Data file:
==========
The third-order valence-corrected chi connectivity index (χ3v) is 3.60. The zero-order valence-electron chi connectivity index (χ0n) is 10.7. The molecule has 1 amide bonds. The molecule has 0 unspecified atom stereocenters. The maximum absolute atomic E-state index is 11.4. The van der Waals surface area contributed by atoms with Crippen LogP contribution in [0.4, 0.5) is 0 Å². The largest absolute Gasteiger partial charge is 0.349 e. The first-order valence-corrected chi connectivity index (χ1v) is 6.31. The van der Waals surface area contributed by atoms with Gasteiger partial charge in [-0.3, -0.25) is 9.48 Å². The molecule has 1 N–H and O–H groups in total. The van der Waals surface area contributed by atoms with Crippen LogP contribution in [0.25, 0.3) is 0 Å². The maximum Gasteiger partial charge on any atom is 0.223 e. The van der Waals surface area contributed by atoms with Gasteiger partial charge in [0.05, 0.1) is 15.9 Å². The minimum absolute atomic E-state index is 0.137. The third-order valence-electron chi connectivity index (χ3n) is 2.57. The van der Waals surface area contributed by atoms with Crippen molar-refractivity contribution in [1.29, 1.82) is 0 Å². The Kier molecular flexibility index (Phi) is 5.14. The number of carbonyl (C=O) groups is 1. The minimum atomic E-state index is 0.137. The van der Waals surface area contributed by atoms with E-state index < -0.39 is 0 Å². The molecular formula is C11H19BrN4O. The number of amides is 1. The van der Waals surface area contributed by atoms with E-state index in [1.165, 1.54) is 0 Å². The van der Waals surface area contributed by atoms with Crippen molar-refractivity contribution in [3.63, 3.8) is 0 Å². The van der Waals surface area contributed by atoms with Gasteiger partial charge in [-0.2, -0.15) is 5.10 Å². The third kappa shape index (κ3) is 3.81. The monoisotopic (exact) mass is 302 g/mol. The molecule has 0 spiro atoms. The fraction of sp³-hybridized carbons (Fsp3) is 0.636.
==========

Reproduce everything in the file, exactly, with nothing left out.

The third-order valence-corrected chi connectivity index (χ3v) is 3.60. The zero-order valence-electron chi connectivity index (χ0n) is 10.7. The molecule has 1 amide bonds. The molecule has 0 unspecified atom stereocenters. The maximum absolute atomic E-state index is 11.4. The van der Waals surface area contributed by atoms with Crippen LogP contribution in [0.4, 0.5) is 0 Å². The largest absolute Gasteiger partial charge is 0.349 e. The first-order valence-corrected chi connectivity index (χ1v) is 6.31. The van der Waals surface area contributed by atoms with Gasteiger partial charge in [-0.3, -0.25) is 9.48 Å². The molecule has 1 N–H and O–H groups in total. The van der Waals surface area contributed by atoms with Crippen LogP contribution in [0.25, 0.3) is 0 Å². The maximum Gasteiger partial charge on any atom is 0.223 e. The van der Waals surface area contributed by atoms with Gasteiger partial charge in [0.05, 0.1) is 15.9 Å². The minimum absolute atomic E-state index is 0.137. The third-order valence-electron chi connectivity index (χ3n) is 2.57. The van der Waals surface area contributed by atoms with Crippen molar-refractivity contribution in [1.29, 1.82) is 0 Å². The Kier molecular flexibility index (Phi) is 5.14. The number of carbonyl (C=O) groups is 1. The minimum atomic E-state index is 0.137. The van der Waals surface area contributed by atoms with E-state index < -0.39 is 0 Å². The molecular formula is C11H19BrN4O. The number of amides is 1. The van der Waals surface area contributed by atoms with E-state index in [1.165, 1.54) is 0 Å². The van der Waals surface area contributed by atoms with Crippen molar-refractivity contribution in [3.63, 3.8) is 0 Å². The van der Waals surface area contributed by atoms with Gasteiger partial charge in [-0.2, -0.15) is 5.10 Å². The third kappa shape index (κ3) is 3.81. The monoisotopic (exact) mass is 302 g/mol. The molecule has 0 spiro atoms. The fraction of sp³-hybridized carbons (Fsp3) is 0.636.